Chemotherapy Plus Immunotherapy Shows No Benefit Following Osimertinib in EGFR+ NSCLC

Article

Treatment with chemotherapy plus immunotherapy did not demonstrate significant clinical benefit over chemotherapy alone in patients with EGFR-mutated non–small cell lung cancer after progression on osimertinib.

Maya N. White, MD

Maya N. White, MD

Treatment with chemotherapy plus immunotherapy did not demonstrate significant clinical benefit over chemotherapy alone in patients with EGFR-mutated non–small cell lung cancer (NSCLC) after progression on osimertinib (Tagrisso), according to data from a single-center, retrospective study presented during the 2021 European Lung Cancer Virtual Congress.

Results showed that the median overall survival (OS) for patients who received chemotherapy plus immunotherapy (n = 12) was 10.9 months (95% CI, 9.4–not estimable [NE]) compared with 10.6 months (95% CI, 6.9-19.5) for chemotherapy alone (n = 29). The duration on treatment (DOT) with the combination was 5.2 months (95% CI, 2.5–NE), and 3.9 months (95% CI, 1.9-7.8) for chemotherapy alone.

In patients who were treated with chemotherapy plus bevacizumab (Avastin; n = 34) the median OS was 13.9 months (95% CI, 10.2–NE), while the DOT was 5.8 months (95% CI, 4.5-11.7).

“Larger cohorts from multiple institutions, including those that use chemotherapy plus immunotherapy [or] plus bevacizumab in the immediate post-osimertinib setting, would be helpful to guide treatment decisions until randomized trial data are available,” Maya N. White, MD, of Stanford Cancer Institute, and coinvestigators wrote in a poster presenting the data.

After progression on osimertinib, platinum doublet chemotherapy-based regimens are the standard of care for patients with EGFR-mutant lung cancer. Previously, the combination of chemotherapy plus pembrolizumab (Keytruda) was examined in patients without EGFR or ALK mutations in the phase 3 KEYNOTE-189 trial (NCT02578680) and demonstrated an improvement in survival outcomes.

Additionally, the combination of chemotherapy and bevacizumab also showed a survival benefit in molecularly unselected patients with NSCLC in the phase 3 ECOG-4599 trial (NCT00021060). However, the efficacy of these treatment strategies for patients with EGFR mutations is unknown.

In the retrospective study, investigators sought to examine the outcomes of chemotherapy with or without immunotherapy, as well as chemotherapy plus bevacizumab, each compared with chemotherapy alone in patients with EGFR-mutant NSCLC. The primary end points included DOT and OS.

Patients enrolled had EGFR-positive NSCLC who had previously received osimertinib in the first-second, or third-line setting, and then went on to subsequently receive platinum doublet chemotherapy with or without immunotherapy or bevacizumab. Additionally, those who continued on osimertinib were eligible for enrollment. Patients who previously received chemotherapy, immunotherapy, or antiangiogenic agents in the metastatic setting, as well as those with biopsy-proven small cell transformation were excluded.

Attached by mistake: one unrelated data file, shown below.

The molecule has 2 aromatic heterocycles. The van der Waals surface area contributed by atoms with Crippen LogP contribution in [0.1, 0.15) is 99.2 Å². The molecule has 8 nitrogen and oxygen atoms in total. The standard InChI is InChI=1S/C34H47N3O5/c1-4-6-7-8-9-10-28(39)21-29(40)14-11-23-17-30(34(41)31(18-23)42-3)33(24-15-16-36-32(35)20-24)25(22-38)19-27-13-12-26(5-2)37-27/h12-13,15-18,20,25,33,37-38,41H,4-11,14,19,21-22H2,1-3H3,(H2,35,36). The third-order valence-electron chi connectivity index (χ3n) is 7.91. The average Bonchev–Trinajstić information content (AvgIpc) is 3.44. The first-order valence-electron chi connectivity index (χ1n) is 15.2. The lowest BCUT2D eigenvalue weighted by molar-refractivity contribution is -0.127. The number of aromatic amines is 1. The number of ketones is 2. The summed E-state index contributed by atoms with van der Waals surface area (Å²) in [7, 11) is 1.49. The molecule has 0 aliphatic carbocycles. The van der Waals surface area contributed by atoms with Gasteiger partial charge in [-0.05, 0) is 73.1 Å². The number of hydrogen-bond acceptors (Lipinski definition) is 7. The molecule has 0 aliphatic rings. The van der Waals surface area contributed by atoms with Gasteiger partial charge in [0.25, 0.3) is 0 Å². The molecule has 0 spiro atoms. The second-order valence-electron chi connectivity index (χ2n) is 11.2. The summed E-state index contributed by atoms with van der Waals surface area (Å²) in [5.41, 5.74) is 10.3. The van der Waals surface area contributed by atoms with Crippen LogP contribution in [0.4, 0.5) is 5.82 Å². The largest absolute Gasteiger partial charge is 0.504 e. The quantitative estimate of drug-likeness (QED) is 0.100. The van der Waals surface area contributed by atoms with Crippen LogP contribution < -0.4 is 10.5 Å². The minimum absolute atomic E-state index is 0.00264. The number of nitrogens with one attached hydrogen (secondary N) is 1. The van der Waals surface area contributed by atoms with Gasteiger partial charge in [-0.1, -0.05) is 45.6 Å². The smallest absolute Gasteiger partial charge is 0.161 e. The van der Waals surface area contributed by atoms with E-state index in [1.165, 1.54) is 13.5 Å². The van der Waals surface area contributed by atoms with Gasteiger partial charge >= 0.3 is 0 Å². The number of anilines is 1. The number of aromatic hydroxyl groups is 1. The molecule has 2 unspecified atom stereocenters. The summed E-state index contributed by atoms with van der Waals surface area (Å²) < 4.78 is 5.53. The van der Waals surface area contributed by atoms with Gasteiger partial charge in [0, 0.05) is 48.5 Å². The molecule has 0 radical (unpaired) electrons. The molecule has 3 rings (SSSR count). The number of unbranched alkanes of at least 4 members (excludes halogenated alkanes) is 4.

Enrollment began in July 2020, and the data cutoff date was February 9, 2021.

Of the 75 patients were enrolled and received platinum doublet chemotherapy-based regimens, 29 received chemotherapy alone, 12 received chemotherapy/immunotherapy, and 34 patients received chemotherapy/bevacizumab.

Across all cohorts, the median age was 60.7 years old, and the majority of patients were female (60%), Asian (52.3%), and had an ECOG performance status of 0 or 1 (83.3%).

In the chemotherapy-alone cohort, 48% of patients had EGFR exon 19 deletion mutations, while 48% had L858R mutations; 3% of patients had other. Also in this subgroup, 41% had received prior treatment with osimertinib up front, while 59% had received first-line treatment with other EGFR TKIs before going onto osimertinib.

Among patients in the chemotherapy/immunotherapy cohort, 58% had EGFR exon 19 deletion mutations and 42% had L858R mutations; 58% had received first-line treatment with osimertinib, and 42% received frontline treatment with other EGFR TKIs before osimertinib.

Finally, in the chemotherapy/bevacizumab cohort, 53% of patients had L858R mutations, and 44% had EGFR exon 19 deletion mutations. Thirty-eight percent had osimertinib up front, while 62% received first-line treatment with other EGFR TKIs before osimertinib.

Ongoing randomized trials examining outcomes in patients with EGFR-mutant NSCLC after progression on osimertinib include the phase 3 KEYNOTE-789 (NCT03515837), phase 3 CheckMate-722 (NCT02864251), and the phase 2 TH-138 (NCT03786692) trials.

Reference

White M, Neal J, Gardner R, et al. Chemotherapy with or without immunotherapy or chemotherapy plus bevacizumab versus chemotherapy alone in EGFR-mutated lung cancer after progression on osimertinib: a single center retrospective study. Presented at: 2021 European Lung Cancer Virtual Congress; March 25-27, 2021; virtual. Abstract 141P.

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